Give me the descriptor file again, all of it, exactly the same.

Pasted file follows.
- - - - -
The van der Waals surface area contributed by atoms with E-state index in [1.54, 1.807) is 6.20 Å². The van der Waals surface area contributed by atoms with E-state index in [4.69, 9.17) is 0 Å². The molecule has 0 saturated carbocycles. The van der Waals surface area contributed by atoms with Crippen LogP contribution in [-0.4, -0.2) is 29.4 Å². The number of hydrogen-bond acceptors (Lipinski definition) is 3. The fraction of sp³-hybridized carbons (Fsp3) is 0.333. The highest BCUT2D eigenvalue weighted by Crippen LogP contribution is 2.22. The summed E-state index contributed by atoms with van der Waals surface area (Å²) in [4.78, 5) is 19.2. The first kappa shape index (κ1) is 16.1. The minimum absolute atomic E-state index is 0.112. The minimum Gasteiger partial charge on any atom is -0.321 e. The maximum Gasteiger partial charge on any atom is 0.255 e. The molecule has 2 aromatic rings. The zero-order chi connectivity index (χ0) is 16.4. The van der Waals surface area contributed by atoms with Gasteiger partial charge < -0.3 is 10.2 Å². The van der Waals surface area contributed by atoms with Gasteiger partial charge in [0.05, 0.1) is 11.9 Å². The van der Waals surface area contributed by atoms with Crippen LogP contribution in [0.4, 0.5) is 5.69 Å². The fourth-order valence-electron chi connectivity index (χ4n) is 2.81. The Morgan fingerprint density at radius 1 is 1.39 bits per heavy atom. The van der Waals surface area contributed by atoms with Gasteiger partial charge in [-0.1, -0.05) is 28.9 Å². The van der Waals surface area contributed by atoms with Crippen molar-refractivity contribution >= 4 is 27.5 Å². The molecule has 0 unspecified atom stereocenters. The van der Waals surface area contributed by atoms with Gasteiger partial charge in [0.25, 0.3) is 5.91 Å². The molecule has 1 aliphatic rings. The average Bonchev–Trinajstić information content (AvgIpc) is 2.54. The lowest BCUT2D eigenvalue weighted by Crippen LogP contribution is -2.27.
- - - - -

The van der Waals surface area contributed by atoms with E-state index in [1.54, 1.807) is 6.20 Å². The van der Waals surface area contributed by atoms with E-state index in [4.69, 9.17) is 0 Å². The molecule has 0 saturated carbocycles. The van der Waals surface area contributed by atoms with Crippen LogP contribution in [-0.4, -0.2) is 29.4 Å². The number of hydrogen-bond acceptors (Lipinski definition) is 3. The fraction of sp³-hybridized carbons (Fsp3) is 0.333. The highest BCUT2D eigenvalue weighted by Crippen LogP contribution is 2.22. The summed E-state index contributed by atoms with van der Waals surface area (Å²) in [4.78, 5) is 19.2. The first kappa shape index (κ1) is 16.1. The minimum absolute atomic E-state index is 0.112. The minimum Gasteiger partial charge on any atom is -0.321 e. The maximum Gasteiger partial charge on any atom is 0.255 e. The molecule has 2 aromatic rings. The zero-order chi connectivity index (χ0) is 16.4. The van der Waals surface area contributed by atoms with Gasteiger partial charge < -0.3 is 10.2 Å². The van der Waals surface area contributed by atoms with Gasteiger partial charge in [0.05, 0.1) is 11.9 Å². The van der Waals surface area contributed by atoms with Crippen LogP contribution in [0.4, 0.5) is 5.69 Å². The fourth-order valence-electron chi connectivity index (χ4n) is 2.81. The Morgan fingerprint density at radius 1 is 1.39 bits per heavy atom. The van der Waals surface area contributed by atoms with Gasteiger partial charge in [-0.1, -0.05) is 28.9 Å². The van der Waals surface area contributed by atoms with Crippen molar-refractivity contribution >= 4 is 27.5 Å². The molecule has 0 unspecified atom stereocenters. The van der Waals surface area contributed by atoms with Gasteiger partial charge in [0.25, 0.3) is 5.91 Å². The molecule has 1 aliphatic rings. The average Bonchev–Trinajstić information content (AvgIpc) is 2.54. The lowest BCUT2D eigenvalue weighted by Crippen LogP contribution is -2.27.